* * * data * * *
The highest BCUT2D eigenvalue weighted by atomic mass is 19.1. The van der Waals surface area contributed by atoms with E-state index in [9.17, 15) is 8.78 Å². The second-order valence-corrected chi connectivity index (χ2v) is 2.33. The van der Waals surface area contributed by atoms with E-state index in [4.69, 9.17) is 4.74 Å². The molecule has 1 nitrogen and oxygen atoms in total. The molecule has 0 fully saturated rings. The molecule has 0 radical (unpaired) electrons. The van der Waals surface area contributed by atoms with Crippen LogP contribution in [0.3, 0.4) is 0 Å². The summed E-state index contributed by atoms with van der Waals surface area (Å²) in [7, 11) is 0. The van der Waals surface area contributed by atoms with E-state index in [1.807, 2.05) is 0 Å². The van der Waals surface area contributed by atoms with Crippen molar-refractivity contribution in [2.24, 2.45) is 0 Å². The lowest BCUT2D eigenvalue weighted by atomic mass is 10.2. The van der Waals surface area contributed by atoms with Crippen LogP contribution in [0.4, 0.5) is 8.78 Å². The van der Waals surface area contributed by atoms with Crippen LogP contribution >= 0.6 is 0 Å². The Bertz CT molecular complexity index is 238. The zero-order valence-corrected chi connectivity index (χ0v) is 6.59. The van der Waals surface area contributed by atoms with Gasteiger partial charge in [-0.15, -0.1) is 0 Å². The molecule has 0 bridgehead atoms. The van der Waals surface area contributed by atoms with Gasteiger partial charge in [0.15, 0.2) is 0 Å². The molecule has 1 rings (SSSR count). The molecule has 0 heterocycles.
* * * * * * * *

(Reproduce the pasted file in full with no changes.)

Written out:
The highest BCUT2D eigenvalue weighted by atomic mass is 19.1. The van der Waals surface area contributed by atoms with E-state index in [9.17, 15) is 8.78 Å². The second-order valence-corrected chi connectivity index (χ2v) is 2.33. The van der Waals surface area contributed by atoms with E-state index in [4.69, 9.17) is 4.74 Å². The molecule has 1 nitrogen and oxygen atoms in total. The molecule has 0 fully saturated rings. The molecule has 0 radical (unpaired) electrons. The van der Waals surface area contributed by atoms with Crippen LogP contribution in [0.3, 0.4) is 0 Å². The summed E-state index contributed by atoms with van der Waals surface area (Å²) in [7, 11) is 0. The van der Waals surface area contributed by atoms with E-state index in [1.807, 2.05) is 0 Å². The van der Waals surface area contributed by atoms with Crippen molar-refractivity contribution in [2.24, 2.45) is 0 Å². The lowest BCUT2D eigenvalue weighted by atomic mass is 10.2. The van der Waals surface area contributed by atoms with Crippen LogP contribution in [0.4, 0.5) is 8.78 Å². The van der Waals surface area contributed by atoms with Crippen LogP contribution >= 0.6 is 0 Å². The Bertz CT molecular complexity index is 238. The zero-order valence-corrected chi connectivity index (χ0v) is 6.59. The van der Waals surface area contributed by atoms with Gasteiger partial charge in [-0.15, -0.1) is 0 Å². The molecule has 0 bridgehead atoms. The van der Waals surface area contributed by atoms with Gasteiger partial charge in [0.15, 0.2) is 0 Å². The molecule has 1 rings (SSSR count). The molecule has 0 heterocycles.